Police Officer Its two o' clock in the morning. You wake up to the sound of a drug-addict vandalizing a mobile home. When this happens, who do you call? Not your mother, but the cops. The typical cop faces this situation on a regular basis. A policemen's life is far from Hollywood; it is quite difficult to work where most people don't acknowledge your life or job. Most people think of policemen as a nuisance, but cops are much more than that; they save lives.

Policemen keep the peace, enforce laws, control riots, prevent injustices, investigate crimes, and help people. In small cities, police do different things, while in larger cities, officers tend to specialize. A police officer's routine can range from receiving orders to chasing high-speed pursuits (Tech Careers 765). The federal, state, county, and city level employs policemen. They are under oath to uphold the law twenty-four hours a day (Phifer 281). Going to college is not currently required, but with many people wanting to be police officers, it is best to take a two or four year course.

High school classes that will help include psychology, sociology, English, law, mathematics, U. S. government, history, chemistry, physics, foreign languages, and driver education. Most departments offer programs for young adults to learn what it is like to be a police officer.

There are also police academies for people to learn how to be a cop. The minimum age one can apply is twenty-one (Tech Careers 768-769). According to the Occupational Outlook Handbook, a starting police officer will earn an average of $28, 200 a year (369), as officers get promoted, they earn more money. The highest policemen, a Police Chief, earns around $56, 300, with a maximum of $69, 600. They normally get days off or normal pay for any overtime they work. Overtime is awarded often, as police are required to stay on call for 24-hours a day.

Police enjoy a wide range of benefits, such as job security, paid vacation, sick leave, and health insurance. Even if an officer is put on probation, he / she is usually offered the same position and pay upon return (Occupational Outlook 369). Police departments usually offer retirement plans and eventually retirement after only twenty to twenty-five years of service, with half pay as a pension. This gives the officer plenty of time to consider a second career. Retired police usually work as security guards or other low-profile jobs for a long time. After retirement, a police officer usually has peaceful time knowing that he once helped keep crime off the street (Phifer 280-281).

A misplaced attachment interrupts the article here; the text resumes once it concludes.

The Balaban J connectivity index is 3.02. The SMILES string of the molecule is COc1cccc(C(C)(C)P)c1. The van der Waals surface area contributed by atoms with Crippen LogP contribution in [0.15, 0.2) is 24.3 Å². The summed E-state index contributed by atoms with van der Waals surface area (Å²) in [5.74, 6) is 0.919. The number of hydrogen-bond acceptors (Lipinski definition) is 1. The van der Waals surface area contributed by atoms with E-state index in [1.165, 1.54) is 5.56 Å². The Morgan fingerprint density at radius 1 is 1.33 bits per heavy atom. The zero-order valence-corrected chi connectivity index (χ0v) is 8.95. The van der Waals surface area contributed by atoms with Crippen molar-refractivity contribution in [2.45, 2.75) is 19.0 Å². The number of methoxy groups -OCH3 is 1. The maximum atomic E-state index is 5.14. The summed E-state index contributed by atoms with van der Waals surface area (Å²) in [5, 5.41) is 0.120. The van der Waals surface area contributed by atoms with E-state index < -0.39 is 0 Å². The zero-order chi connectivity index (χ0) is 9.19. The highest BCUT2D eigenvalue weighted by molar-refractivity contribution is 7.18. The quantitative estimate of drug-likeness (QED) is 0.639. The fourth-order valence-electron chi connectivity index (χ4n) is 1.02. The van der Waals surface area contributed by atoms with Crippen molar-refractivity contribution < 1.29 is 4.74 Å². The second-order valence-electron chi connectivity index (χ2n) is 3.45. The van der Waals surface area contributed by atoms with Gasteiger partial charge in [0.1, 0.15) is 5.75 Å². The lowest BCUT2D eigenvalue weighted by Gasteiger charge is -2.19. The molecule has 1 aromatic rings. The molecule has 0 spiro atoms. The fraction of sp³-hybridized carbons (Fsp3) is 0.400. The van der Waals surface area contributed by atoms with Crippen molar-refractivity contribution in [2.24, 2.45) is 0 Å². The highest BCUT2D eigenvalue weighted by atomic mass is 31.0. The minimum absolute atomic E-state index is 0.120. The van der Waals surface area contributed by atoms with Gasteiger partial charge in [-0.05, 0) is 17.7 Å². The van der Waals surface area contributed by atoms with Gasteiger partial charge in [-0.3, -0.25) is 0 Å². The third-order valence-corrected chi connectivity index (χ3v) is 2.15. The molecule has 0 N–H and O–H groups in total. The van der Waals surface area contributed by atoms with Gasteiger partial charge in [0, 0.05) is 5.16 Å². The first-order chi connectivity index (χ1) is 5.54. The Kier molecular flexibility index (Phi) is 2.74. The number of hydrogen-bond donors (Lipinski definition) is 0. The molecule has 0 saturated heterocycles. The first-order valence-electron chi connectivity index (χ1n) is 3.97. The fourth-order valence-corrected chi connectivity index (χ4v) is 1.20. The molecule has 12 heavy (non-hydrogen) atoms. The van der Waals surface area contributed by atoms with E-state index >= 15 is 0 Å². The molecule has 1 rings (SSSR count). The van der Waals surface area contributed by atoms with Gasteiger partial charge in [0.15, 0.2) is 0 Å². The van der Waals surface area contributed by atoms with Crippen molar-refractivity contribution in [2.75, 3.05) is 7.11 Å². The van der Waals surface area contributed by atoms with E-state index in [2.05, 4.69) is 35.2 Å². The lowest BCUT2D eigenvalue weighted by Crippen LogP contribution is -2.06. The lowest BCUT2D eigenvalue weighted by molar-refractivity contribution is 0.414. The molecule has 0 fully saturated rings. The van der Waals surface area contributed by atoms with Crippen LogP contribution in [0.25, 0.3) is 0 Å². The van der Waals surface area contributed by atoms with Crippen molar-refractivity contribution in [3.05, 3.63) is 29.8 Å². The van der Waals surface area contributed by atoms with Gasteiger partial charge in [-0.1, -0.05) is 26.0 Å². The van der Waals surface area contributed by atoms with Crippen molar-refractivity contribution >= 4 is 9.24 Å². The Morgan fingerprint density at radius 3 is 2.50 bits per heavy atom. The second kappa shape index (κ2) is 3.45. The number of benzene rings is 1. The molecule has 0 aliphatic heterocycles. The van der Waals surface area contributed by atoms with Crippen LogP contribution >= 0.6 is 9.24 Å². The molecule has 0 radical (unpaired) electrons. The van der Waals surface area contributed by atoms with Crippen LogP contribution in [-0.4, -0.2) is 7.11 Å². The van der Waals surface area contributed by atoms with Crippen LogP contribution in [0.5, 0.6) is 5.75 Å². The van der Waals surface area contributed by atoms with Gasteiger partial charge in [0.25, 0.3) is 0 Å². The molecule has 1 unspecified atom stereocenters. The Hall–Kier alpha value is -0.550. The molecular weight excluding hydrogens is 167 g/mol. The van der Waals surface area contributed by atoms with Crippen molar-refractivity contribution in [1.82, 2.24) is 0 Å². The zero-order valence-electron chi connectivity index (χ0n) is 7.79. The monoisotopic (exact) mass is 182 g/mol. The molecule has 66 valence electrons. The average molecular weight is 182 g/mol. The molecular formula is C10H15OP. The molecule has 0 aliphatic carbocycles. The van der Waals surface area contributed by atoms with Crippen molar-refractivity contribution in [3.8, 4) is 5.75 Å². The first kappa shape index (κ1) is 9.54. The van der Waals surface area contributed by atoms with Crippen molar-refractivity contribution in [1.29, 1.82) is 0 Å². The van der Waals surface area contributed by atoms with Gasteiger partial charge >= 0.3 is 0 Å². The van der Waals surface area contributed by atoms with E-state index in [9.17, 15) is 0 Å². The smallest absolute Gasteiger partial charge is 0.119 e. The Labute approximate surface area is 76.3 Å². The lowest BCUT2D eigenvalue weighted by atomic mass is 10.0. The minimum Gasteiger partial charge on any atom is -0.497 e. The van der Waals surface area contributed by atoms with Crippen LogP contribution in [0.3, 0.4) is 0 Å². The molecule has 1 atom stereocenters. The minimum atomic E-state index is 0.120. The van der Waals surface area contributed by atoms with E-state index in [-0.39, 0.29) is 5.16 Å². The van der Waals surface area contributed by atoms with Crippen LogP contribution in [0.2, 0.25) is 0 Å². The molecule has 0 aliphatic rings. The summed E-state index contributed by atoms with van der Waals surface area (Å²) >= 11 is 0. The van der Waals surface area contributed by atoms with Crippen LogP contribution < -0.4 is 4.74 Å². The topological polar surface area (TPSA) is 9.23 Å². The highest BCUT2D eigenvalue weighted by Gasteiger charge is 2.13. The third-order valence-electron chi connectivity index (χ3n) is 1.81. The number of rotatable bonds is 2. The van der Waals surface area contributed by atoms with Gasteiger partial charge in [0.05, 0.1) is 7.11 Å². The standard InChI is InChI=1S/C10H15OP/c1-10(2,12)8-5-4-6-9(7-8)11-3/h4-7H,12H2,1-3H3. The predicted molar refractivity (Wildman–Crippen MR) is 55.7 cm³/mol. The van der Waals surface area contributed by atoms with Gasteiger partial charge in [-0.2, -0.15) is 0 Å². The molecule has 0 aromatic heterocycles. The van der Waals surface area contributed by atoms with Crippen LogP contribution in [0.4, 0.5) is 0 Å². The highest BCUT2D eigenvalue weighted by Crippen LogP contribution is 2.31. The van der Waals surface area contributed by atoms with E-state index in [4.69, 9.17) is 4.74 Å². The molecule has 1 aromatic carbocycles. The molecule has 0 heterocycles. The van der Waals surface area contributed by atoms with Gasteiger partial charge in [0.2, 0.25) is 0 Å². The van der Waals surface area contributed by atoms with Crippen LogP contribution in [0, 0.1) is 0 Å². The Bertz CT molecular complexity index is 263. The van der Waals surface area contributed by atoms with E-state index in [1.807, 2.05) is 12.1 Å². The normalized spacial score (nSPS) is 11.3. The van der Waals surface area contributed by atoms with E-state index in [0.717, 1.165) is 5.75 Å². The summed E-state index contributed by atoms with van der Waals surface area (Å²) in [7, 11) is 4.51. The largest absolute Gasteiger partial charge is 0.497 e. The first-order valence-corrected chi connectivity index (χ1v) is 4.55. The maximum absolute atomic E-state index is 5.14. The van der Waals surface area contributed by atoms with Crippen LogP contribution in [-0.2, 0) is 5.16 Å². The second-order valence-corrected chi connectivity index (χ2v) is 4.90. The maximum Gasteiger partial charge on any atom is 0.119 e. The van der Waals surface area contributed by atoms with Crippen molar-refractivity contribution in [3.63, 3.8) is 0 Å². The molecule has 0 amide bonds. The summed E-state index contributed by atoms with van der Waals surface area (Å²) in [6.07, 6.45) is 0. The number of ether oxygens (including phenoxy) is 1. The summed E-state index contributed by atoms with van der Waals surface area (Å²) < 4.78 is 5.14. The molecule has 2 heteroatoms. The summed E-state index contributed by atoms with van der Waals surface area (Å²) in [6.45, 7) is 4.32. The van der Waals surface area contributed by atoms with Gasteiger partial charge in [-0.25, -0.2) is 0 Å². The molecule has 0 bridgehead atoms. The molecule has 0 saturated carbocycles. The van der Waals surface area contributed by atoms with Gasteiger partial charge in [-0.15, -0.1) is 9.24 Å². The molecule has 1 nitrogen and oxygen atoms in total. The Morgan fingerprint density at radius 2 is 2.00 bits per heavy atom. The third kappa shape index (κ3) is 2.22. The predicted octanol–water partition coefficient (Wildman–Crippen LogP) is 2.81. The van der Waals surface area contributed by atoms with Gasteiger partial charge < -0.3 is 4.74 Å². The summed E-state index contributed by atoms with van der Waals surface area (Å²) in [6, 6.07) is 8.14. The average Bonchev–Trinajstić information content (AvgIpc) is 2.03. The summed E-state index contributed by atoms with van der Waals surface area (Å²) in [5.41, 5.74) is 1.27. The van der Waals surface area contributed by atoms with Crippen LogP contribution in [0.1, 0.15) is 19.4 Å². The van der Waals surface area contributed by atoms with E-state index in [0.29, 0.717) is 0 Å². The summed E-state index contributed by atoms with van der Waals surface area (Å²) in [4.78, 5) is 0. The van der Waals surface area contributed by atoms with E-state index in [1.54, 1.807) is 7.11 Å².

There are many related jobs connected with police officers, including correctional officers, guards, and fire marshals. Most policemen who have retired go into one of these occupations (Occupation Outlook 369). Police jobs are expected to increase as crime increases. The job may change as technology changes. Most officers do not get fired. They usually retire, move to better positions, or leave the department.

Retirement ages are usually low (Phifer 280-281). Police see many things during their careers, this is what makes it interesting. Works Cited Phifer, Paul. Great Careers in 2 Years. Chicago: Ferguson Publishing Company, 2000." Police and Detectives." Occupational Outlook Handbook. 2000.

Protective Service: 366." Police Officer." Exploring Tech Careers. Chicago: Ferguson Publishing Company, 1998, 2: 765-772.